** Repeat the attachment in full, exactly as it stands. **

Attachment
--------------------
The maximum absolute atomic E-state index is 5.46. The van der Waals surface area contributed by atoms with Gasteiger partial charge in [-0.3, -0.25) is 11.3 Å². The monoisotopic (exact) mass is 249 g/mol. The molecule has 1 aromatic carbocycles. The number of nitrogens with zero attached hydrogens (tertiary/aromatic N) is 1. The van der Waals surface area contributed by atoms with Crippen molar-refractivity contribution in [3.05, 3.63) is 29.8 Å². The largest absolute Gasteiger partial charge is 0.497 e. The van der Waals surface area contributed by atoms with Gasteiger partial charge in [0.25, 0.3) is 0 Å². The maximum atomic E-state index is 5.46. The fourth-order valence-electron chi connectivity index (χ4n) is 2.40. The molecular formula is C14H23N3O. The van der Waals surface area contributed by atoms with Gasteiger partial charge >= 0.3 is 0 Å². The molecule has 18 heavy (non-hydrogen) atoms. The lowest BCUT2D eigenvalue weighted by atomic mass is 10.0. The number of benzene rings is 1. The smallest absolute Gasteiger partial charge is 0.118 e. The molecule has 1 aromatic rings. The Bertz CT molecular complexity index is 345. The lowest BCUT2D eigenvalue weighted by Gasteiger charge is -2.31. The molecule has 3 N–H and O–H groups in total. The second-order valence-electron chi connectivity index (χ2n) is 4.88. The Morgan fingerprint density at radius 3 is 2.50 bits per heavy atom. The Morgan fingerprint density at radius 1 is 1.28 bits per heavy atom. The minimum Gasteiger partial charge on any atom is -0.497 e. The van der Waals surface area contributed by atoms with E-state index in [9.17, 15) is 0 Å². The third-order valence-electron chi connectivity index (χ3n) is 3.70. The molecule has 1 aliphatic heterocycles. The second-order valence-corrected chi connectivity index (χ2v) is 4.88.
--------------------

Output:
The maximum absolute atomic E-state index is 5.46. The van der Waals surface area contributed by atoms with Gasteiger partial charge in [-0.3, -0.25) is 11.3 Å². The monoisotopic (exact) mass is 249 g/mol. The molecule has 1 aromatic carbocycles. The number of nitrogens with zero attached hydrogens (tertiary/aromatic N) is 1. The van der Waals surface area contributed by atoms with Crippen molar-refractivity contribution in [3.05, 3.63) is 29.8 Å². The largest absolute Gasteiger partial charge is 0.497 e. The van der Waals surface area contributed by atoms with Gasteiger partial charge in [0.25, 0.3) is 0 Å². The maximum atomic E-state index is 5.46. The fourth-order valence-electron chi connectivity index (χ4n) is 2.40. The molecular formula is C14H23N3O. The van der Waals surface area contributed by atoms with Gasteiger partial charge >= 0.3 is 0 Å². The molecule has 18 heavy (non-hydrogen) atoms. The lowest BCUT2D eigenvalue weighted by atomic mass is 10.0. The number of benzene rings is 1. The smallest absolute Gasteiger partial charge is 0.118 e. The molecule has 1 aromatic rings. The Bertz CT molecular complexity index is 345. The lowest BCUT2D eigenvalue weighted by Gasteiger charge is -2.31. The molecule has 3 N–H and O–H groups in total. The second-order valence-electron chi connectivity index (χ2n) is 4.88. The Morgan fingerprint density at radius 3 is 2.50 bits per heavy atom. The Morgan fingerprint density at radius 1 is 1.28 bits per heavy atom. The minimum Gasteiger partial charge on any atom is -0.497 e. The van der Waals surface area contributed by atoms with E-state index in [9.17, 15) is 0 Å². The third-order valence-electron chi connectivity index (χ3n) is 3.70. The molecule has 1 aliphatic heterocycles. The second-order valence-corrected chi connectivity index (χ2v) is 4.88.